Cyprus Golden Passports: A Total Failure Of Checks And Balances
For years, European institutions were concerned about the Cyprus Investment Program and repeatedly asked the country’s authorities to be transparent about it. In response, the Cypriot government reassured them that the program is crystal-clear and that there is no way for corrupted criminals to obtain European citizenship. When local and international media revealed that the fugitive Jho Low and relatives of Cambodia’s authoritarian prime-minister, Hun Sen, had a Cypriot passport, the government answered that these cases were the exception.
Since its inception in 2013, authorities have changed the Cyprus Investment Program many times to safeguard the country’s reputation and limit reactions domestically, as well as from abroad. But the results show that this effort had a big blind spot: its implementation. We now know that despite the fact that strict laws and regulations were in place, there was no capacity to impose them. The departments who had the duty to examine the applications were understaffed and the procedure to become a service provider for the program, required zero expertise. Applications for the Cyprus Investment Program were submitted on behalf of the applicants, at the Ministry of Interior, by natural / legal persons registered with the Registry of Service Providers of the Cyprus Investment Program. For nearly five years, the applicant or his service provider submitted the due diligence report to obtain a citizenship. It is also worth mentioning that up until 2018, the Cabinet approved almost every application. The number of rejections was close to zero.
When something negative about the scheme made the news, the communication strategy of the Cypriot government was always the same; our competitors and our political enemies want to damage our economy and reputation. It was only after an investigation by Al Jazeera, that the government had no other option but to cancel the Cyprus Investment Program.
Al Jazeera undercover journalists – posing as intermediaries for a convicted Chinese criminal who wanted to obtain Cypriot citizenship – filmed the President of the Parliament of the country, Demetris Syllouris, as well as Christakis Giovannis, an MP, reassuring them that there are ways to bypass the law and issue their client a Cypriot passport. Giovannis, who is the owner of a well-known real estate company in Cyprus, tried to convince the reporters that if their client invested in Cyprus, they could find ways to make him a citizen. Syllouris assured them that he would do whatever he could to help their client. The only request he had was for his name not to be mentioned in any way. Both men resigned soon after the video was released and the public uproar that followed.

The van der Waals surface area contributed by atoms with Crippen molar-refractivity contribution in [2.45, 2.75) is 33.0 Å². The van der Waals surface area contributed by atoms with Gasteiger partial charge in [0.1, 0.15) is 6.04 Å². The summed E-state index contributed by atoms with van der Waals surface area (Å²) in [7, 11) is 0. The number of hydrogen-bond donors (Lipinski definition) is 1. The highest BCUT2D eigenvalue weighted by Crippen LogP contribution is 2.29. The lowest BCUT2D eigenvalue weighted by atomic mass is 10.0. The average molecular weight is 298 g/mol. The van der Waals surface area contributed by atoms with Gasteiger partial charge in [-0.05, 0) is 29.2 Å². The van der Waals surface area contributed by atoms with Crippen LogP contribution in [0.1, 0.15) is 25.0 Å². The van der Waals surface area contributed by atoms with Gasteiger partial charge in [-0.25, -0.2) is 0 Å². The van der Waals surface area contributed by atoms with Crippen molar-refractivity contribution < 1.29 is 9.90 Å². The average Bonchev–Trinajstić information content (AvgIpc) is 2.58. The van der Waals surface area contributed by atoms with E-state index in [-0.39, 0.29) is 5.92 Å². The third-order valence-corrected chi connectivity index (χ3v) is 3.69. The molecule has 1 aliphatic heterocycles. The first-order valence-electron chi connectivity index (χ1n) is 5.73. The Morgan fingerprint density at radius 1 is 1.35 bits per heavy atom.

For the time being, the government hasn’t revealed whether it will introduce a new scheme in place of the Cyprus Investment Program. But real estate insiders are hoping that authorities will introduce a new program soon. To obtain a citizenship, many foreign investors put their money into high-end real estate. Without the program, many of these projects will remain unsold or will be sold at lower prices.
According to a study by the Ministry of Finance, between 2013-2019, the government granted citizenships to 2.855 investors. These people invested more than $10 billion in Cyprus, of which more than $7 billion were funneled in real estate. Most investments came from Russia and China followed by Ukraine, Lebanon and Saudi Arabia. The study concluded that the program’s effect on the country’s GDP wasn’t significant, and in the case that it was terminated, it would have a cumulative impact of -1.3% for the period 2021-2023.